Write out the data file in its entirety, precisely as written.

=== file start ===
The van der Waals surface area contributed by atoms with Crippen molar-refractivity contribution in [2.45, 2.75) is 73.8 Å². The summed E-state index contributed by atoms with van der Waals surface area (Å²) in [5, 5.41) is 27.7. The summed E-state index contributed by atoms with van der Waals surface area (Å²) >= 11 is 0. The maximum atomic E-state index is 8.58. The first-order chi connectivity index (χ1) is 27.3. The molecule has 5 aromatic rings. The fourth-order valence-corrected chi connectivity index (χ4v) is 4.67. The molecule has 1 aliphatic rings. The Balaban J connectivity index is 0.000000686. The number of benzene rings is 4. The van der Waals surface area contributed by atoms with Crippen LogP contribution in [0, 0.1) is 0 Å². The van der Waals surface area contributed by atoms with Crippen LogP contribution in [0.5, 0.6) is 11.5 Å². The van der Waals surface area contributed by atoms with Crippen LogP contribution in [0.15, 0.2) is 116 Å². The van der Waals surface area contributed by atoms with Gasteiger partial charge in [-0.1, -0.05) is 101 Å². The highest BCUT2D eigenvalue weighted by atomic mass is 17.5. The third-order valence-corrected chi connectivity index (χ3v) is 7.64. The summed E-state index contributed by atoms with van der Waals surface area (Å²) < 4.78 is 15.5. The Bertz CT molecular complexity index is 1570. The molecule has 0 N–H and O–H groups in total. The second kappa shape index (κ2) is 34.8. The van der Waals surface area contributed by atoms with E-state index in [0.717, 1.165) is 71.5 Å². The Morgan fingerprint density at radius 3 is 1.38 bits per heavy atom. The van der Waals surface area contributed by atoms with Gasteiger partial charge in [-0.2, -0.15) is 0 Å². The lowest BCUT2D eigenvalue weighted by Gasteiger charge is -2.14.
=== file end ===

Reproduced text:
The van der Waals surface area contributed by atoms with Crippen molar-refractivity contribution in [2.45, 2.75) is 73.8 Å². The summed E-state index contributed by atoms with van der Waals surface area (Å²) in [5, 5.41) is 27.7. The summed E-state index contributed by atoms with van der Waals surface area (Å²) >= 11 is 0. The maximum atomic E-state index is 8.58. The first-order chi connectivity index (χ1) is 27.3. The molecule has 5 aromatic rings. The fourth-order valence-corrected chi connectivity index (χ4v) is 4.67. The molecule has 1 aliphatic rings. The Balaban J connectivity index is 0.000000686. The number of benzene rings is 4. The van der Waals surface area contributed by atoms with Crippen LogP contribution in [0, 0.1) is 0 Å². The van der Waals surface area contributed by atoms with Crippen LogP contribution in [0.5, 0.6) is 11.5 Å². The van der Waals surface area contributed by atoms with Crippen LogP contribution in [0.15, 0.2) is 116 Å². The van der Waals surface area contributed by atoms with Gasteiger partial charge in [-0.1, -0.05) is 101 Å². The highest BCUT2D eigenvalue weighted by atomic mass is 17.5. The third-order valence-corrected chi connectivity index (χ3v) is 7.64. The summed E-state index contributed by atoms with van der Waals surface area (Å²) < 4.78 is 15.5. The Bertz CT molecular complexity index is 1570. The molecule has 0 N–H and O–H groups in total. The second kappa shape index (κ2) is 34.8. The van der Waals surface area contributed by atoms with E-state index in [0.717, 1.165) is 71.5 Å². The Morgan fingerprint density at radius 3 is 1.38 bits per heavy atom. The van der Waals surface area contributed by atoms with Gasteiger partial charge in [-0.2, -0.15) is 0 Å². The lowest BCUT2D eigenvalue weighted by Gasteiger charge is -2.14.